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Let’s consider it also against the personalities of the two leaders. Both have strong nationalistic tendencies. Xi has rewritten his nation’s constitution to allow him to rule indefinitely, the first ruler to have such power since the revolution led by Mao Tse-tung in the 1940s. On this side of the world, Trump took the unusual step of establishing his 2020 re-election campaign on inauguration day, his first day as president. Ironically and unfortunately, his first significant act as president was to withdraw the United States from the Trans-Pacific Partnership, a 12-nation agreement that sought to box-in China’s global aspirations.

So, here we are.

President Trump has announced tariffs on about half of all U.S. imports from China and threatened to impose tariffs on the second half. Tariffs on the first half increase from 10% to 25% in January if, Trump has indicated, the Chinese do not accede to U.S. demands. At the moment, those demands relate to China’s requirement that U.S. firms turn over trade secrets to do business in China, that the Chinese steal intellectual property and that Chinese restrict U.S. imports.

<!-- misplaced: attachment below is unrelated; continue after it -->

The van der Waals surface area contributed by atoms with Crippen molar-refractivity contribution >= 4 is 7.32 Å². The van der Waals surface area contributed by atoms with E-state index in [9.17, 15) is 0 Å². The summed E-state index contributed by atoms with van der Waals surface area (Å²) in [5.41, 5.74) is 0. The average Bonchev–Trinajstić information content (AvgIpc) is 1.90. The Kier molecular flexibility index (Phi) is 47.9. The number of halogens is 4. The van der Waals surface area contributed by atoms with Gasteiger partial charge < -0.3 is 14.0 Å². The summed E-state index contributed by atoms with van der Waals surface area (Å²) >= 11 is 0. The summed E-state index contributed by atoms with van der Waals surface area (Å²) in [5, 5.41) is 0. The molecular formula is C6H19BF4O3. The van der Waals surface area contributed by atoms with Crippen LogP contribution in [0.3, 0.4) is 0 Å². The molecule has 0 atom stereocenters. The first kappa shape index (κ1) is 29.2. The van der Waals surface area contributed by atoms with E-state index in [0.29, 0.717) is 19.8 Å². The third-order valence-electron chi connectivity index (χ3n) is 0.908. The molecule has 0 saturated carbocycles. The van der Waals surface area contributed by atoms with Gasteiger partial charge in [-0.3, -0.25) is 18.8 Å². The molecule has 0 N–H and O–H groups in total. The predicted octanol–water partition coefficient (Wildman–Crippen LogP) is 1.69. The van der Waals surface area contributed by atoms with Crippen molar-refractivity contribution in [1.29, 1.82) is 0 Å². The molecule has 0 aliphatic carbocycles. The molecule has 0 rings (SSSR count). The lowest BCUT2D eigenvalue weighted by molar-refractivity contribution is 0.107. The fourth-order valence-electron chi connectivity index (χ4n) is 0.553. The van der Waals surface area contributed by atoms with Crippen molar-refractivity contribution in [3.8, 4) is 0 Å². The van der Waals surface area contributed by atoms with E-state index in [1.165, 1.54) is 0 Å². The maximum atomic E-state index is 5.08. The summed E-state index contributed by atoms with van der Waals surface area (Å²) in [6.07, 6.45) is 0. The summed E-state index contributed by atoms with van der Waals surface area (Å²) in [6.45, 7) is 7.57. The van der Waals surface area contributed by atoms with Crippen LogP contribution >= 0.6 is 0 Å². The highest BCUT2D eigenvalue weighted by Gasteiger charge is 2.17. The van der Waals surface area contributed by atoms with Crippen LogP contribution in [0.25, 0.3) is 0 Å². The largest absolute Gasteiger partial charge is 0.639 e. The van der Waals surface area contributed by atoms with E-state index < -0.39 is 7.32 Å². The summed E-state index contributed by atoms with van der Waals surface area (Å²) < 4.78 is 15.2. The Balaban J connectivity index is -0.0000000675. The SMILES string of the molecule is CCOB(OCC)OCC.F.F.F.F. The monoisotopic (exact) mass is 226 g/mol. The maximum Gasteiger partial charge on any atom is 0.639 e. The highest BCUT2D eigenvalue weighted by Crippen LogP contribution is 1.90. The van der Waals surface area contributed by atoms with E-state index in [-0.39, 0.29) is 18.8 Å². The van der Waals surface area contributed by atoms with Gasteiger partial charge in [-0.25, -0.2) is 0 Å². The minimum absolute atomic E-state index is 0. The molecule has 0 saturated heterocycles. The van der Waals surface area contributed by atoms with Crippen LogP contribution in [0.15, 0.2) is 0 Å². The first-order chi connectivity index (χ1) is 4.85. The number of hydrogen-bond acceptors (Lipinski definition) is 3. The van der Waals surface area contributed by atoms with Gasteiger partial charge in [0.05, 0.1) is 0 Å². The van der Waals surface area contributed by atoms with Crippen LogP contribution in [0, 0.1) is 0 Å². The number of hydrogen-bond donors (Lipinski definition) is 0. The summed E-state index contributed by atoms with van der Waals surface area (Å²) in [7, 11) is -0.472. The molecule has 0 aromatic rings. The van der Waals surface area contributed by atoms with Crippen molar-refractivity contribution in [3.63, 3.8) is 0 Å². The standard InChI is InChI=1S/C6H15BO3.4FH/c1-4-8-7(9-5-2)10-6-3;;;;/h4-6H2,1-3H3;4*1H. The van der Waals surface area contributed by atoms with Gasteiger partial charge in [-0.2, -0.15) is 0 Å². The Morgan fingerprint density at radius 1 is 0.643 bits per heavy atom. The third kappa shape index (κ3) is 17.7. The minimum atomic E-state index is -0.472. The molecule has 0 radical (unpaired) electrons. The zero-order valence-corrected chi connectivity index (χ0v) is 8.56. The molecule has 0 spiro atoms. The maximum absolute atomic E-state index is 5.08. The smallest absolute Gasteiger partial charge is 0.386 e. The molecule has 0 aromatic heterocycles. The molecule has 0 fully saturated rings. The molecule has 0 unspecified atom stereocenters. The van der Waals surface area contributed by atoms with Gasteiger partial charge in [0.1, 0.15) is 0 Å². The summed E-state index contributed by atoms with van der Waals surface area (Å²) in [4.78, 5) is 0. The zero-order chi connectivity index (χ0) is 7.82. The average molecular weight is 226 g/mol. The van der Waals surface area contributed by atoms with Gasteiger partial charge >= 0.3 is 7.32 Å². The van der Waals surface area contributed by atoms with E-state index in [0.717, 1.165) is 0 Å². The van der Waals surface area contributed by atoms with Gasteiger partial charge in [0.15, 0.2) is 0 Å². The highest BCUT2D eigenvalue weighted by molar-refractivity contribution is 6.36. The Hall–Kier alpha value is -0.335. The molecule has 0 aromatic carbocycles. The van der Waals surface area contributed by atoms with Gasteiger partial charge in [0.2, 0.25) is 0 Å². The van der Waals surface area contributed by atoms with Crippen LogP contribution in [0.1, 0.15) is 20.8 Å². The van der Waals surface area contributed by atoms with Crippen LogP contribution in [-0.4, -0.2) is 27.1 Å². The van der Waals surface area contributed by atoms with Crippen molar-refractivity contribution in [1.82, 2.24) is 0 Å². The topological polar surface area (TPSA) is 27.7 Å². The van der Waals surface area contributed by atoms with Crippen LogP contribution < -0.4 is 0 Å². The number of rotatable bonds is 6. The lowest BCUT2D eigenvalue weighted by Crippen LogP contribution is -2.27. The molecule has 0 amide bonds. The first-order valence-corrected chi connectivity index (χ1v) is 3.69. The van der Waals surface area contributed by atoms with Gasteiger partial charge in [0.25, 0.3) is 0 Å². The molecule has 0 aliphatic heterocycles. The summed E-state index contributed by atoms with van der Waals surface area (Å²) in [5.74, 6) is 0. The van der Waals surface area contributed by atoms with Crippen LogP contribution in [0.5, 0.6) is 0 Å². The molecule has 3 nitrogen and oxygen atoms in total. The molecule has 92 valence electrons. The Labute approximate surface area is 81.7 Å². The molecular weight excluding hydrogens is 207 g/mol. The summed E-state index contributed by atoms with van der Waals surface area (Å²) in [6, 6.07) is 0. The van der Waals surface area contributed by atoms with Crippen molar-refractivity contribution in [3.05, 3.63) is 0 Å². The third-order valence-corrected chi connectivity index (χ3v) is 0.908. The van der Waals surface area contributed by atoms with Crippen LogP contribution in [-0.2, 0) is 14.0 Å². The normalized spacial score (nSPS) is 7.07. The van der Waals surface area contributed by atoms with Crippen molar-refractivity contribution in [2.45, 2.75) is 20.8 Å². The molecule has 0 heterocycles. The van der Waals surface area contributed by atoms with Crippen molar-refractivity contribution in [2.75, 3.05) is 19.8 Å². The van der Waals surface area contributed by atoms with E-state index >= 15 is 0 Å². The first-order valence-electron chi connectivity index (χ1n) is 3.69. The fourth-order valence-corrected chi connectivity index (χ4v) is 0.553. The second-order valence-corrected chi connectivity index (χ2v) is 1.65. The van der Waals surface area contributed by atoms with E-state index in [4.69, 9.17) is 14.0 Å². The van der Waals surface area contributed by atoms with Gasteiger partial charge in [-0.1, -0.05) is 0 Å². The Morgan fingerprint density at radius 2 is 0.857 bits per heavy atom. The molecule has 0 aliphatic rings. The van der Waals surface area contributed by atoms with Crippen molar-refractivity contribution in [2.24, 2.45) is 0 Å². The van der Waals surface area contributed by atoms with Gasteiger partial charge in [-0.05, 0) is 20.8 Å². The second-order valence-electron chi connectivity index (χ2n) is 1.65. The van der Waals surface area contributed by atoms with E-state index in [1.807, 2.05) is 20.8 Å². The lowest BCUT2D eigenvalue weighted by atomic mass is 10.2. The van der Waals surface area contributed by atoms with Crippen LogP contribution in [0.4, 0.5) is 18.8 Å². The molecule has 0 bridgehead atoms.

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Trump’s gamble is that the Chinese will buckle, that our economy is stronger than theirs, that they need us more than we need them.

Xi undoubtedly believes that, given his iron grip on the nation and conviction that his people would suffer mightily to win against the United States, China will prevail. China will outlast the United States because the Chinese will be willing to suffer more, or will suffer more whether willingly or not.

If there’s a war, it will likely not be fought with battleships and bombs but perhaps subtly escalate to “cyber” warfare.

I don’t believe we will end up in a traditional war, certainly. I am less certain that we won’t find ourselves involved in some cyber war. And don’t think that’s not equally scary.